Cosmic Rays and Mesotrons
Originally published in 1939, this book provided readers with a concise explanation of contemporary developments in the understanding of cosmic rays. During the two years preceding publication, the application of quantum theory to cosmic rays made it possible to give a connected account of a large part of the phenomena. The theory of radiation from a moving electron provided a satisfactory account of the behaviour of the less penetrating cosmic rays, and it became clear that the more penetrating cosmic rays could not be explained in terms of electrons, but required a new particle to account for them. The text is divided into two broad sections: the first chapters are devoted to the experimental facts of cosmic rays; the later to their explanation in terms of the properties predicted by quantum theory for moving charged particles.
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The Absorption of the Rays
The Experimental Characteristics
The Application of the Theory
The Penetrating Component
Heavy Secondary Particles in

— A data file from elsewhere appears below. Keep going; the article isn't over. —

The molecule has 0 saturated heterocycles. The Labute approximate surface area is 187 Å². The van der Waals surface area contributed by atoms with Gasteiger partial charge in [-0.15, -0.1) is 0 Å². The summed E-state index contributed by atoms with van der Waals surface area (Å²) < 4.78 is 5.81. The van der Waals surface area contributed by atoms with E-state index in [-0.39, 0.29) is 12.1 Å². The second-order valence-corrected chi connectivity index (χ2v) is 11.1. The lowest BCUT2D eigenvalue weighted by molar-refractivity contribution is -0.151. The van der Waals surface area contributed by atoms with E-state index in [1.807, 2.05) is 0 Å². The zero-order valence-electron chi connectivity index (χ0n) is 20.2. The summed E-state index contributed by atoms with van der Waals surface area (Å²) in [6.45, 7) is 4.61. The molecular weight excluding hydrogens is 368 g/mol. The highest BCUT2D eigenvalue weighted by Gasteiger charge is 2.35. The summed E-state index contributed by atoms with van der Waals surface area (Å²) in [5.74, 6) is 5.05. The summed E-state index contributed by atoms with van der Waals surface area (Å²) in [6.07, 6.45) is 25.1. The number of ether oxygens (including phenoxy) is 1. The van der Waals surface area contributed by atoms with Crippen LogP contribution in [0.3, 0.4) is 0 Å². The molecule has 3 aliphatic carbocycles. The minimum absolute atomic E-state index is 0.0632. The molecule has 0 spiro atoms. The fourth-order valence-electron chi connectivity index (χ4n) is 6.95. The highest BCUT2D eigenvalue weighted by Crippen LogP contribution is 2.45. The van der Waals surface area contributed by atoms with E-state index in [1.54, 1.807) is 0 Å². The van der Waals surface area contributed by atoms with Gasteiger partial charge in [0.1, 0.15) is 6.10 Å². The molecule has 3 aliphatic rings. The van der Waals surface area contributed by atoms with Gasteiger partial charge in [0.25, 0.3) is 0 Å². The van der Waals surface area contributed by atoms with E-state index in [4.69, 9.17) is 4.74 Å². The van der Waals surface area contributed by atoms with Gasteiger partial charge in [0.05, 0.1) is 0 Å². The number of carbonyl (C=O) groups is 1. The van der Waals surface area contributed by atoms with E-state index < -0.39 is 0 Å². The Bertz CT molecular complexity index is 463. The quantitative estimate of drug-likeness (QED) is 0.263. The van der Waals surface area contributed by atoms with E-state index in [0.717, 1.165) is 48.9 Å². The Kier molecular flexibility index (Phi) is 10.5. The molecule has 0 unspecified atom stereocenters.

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absorbed altitude atomic nucleus atomic number Auger Bhabha and Heitler Blackett Bowen calculated chamber photographs charged particles cloud chamber coincidence collision loss considerable Corson and Brode cosmic particles cosmic radiation cosmic-ray intensity counter system curvature depth different latitudes dipole disintegration earth earth's magnetic field electrometer electron-volts energy loss energy range energy spectrum equation experimental evidence experiments frequency Geiger counters give rise hard rays heavy high energy incident particles increase ionisation chamber ionising particles isotropic latitude layers lead light quantum maximum Mean free path mesotrons Millikan and Neher neutrons nuclear nucleus number of electrons number of particles number of rays number of tracks observed obtained pair production particles of mass particles with energies penetrating particles photographic emulsions Phys Physik probability Proc produced protons quanta quantum theory radiation loss Random expansion sea level shows soft component specific ionisation spurious bursts theoretical thickness total energy velocity vertical Yukawa